But what about Britain? I’ve long been fascinated the sound of film stars, as much as their image, having written about how important Robert Donat’s voice was in the production of his star persona. However, this hidden history has got me intrigued. The difficulty of course is, in finding material that evidences these artists’ contributions because, of necessity, their work remained uncredited. So far, my research has taken me to uncover the work of performers such as Robert Rietty, who lent his voice to Adolfo Celi in Thunderball (1965) and often provided the voice for actors who were unavailable  to dub their own roles in post -production. An entertaining interview between Rietty and Barry Norman about this issue can be found here.

More recently, the young actor who played Heathcliff in Andrea Arnold’s Wuthering Heights (2011), found to his dismay that his voice had been dubbed by another actor in the final film. It would be interesting to know why this was felt to be needed, particularly from a director whose work seems rooted in gritty authenticity.  I know from my research into Donat, that actors’ voices were subject to an enormous amount of scrutiny in the 1930s with production executives trying to find actors who would appeal to both British and American markets. So perhaps this actor’s natural Northern tones were deemed too local to appeal to transatlantic audiences.  I would be interested in hearing from anyone else working in this area, so if you have any information then please do email me at Victoria.s.lowe@manchester.ac.uk .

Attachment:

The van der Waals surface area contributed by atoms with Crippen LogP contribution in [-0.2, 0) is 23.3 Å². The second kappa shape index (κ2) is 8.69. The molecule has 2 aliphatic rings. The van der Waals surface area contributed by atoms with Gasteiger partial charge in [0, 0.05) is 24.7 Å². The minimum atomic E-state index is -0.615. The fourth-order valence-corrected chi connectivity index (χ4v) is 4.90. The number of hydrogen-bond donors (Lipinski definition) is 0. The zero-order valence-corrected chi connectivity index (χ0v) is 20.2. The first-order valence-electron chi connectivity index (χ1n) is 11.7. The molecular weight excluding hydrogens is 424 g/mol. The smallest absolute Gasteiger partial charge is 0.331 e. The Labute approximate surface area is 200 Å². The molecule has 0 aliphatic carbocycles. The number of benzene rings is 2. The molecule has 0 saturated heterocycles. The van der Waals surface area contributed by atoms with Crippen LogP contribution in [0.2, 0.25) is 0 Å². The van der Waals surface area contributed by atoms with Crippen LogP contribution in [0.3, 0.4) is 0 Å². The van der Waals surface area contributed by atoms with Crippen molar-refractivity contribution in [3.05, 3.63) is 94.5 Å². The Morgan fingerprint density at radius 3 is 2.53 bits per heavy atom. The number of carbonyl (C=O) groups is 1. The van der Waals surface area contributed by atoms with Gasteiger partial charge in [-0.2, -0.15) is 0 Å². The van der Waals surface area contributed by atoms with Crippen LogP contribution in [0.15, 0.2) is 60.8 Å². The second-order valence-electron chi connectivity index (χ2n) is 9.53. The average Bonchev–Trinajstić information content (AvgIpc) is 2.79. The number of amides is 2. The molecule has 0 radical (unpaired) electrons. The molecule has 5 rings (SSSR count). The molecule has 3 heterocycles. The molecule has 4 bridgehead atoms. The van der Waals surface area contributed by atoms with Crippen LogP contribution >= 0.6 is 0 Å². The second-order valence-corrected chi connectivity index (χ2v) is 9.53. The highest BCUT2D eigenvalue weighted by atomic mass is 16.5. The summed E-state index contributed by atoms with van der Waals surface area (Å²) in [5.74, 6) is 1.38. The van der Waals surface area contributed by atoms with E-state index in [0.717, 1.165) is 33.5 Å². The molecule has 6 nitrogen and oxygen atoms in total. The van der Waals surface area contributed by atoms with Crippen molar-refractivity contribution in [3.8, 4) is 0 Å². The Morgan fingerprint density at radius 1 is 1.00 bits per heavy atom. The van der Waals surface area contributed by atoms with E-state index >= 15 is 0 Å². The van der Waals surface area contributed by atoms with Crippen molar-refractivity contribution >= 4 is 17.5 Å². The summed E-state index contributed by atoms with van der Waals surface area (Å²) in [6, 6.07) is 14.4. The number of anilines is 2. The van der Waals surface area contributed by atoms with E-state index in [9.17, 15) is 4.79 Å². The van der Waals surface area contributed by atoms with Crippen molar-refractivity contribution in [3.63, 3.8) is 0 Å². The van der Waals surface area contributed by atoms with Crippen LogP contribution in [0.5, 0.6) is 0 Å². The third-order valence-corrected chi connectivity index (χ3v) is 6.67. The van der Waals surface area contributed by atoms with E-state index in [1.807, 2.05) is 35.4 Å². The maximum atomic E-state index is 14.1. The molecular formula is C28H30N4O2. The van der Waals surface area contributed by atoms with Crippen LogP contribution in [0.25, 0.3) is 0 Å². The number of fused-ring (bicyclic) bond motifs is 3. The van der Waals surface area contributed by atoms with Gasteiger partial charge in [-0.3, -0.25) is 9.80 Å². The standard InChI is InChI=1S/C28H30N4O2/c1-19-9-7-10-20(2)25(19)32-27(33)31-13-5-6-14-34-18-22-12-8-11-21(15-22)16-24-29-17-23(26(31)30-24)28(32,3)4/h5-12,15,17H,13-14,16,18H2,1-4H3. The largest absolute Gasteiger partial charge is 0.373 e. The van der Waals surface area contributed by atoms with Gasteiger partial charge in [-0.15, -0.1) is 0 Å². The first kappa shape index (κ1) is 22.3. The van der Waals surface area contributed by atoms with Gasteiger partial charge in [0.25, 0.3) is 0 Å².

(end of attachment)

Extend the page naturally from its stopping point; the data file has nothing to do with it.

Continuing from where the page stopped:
Perhaps the most interesting example of voice dubbing can be found, ironically, in one of the greatest films ever made about Hollywood, Singing in the Rain (1952). In that film, the Debbie Reynolds’ character, Kathy Selden is bought in to dub the high pitched, screechy voiced, Lina Lamont (Jean Hagen) in her first sound film performance. In real life, Hagen was a trained Broadway actress who ended up lending her carefully modulated tones to Debbie Reynolds, whose real voice was thought to be too mid-western Hicksville for her character. So you have Hagen dubbing Reynolds dubbing Hagen!!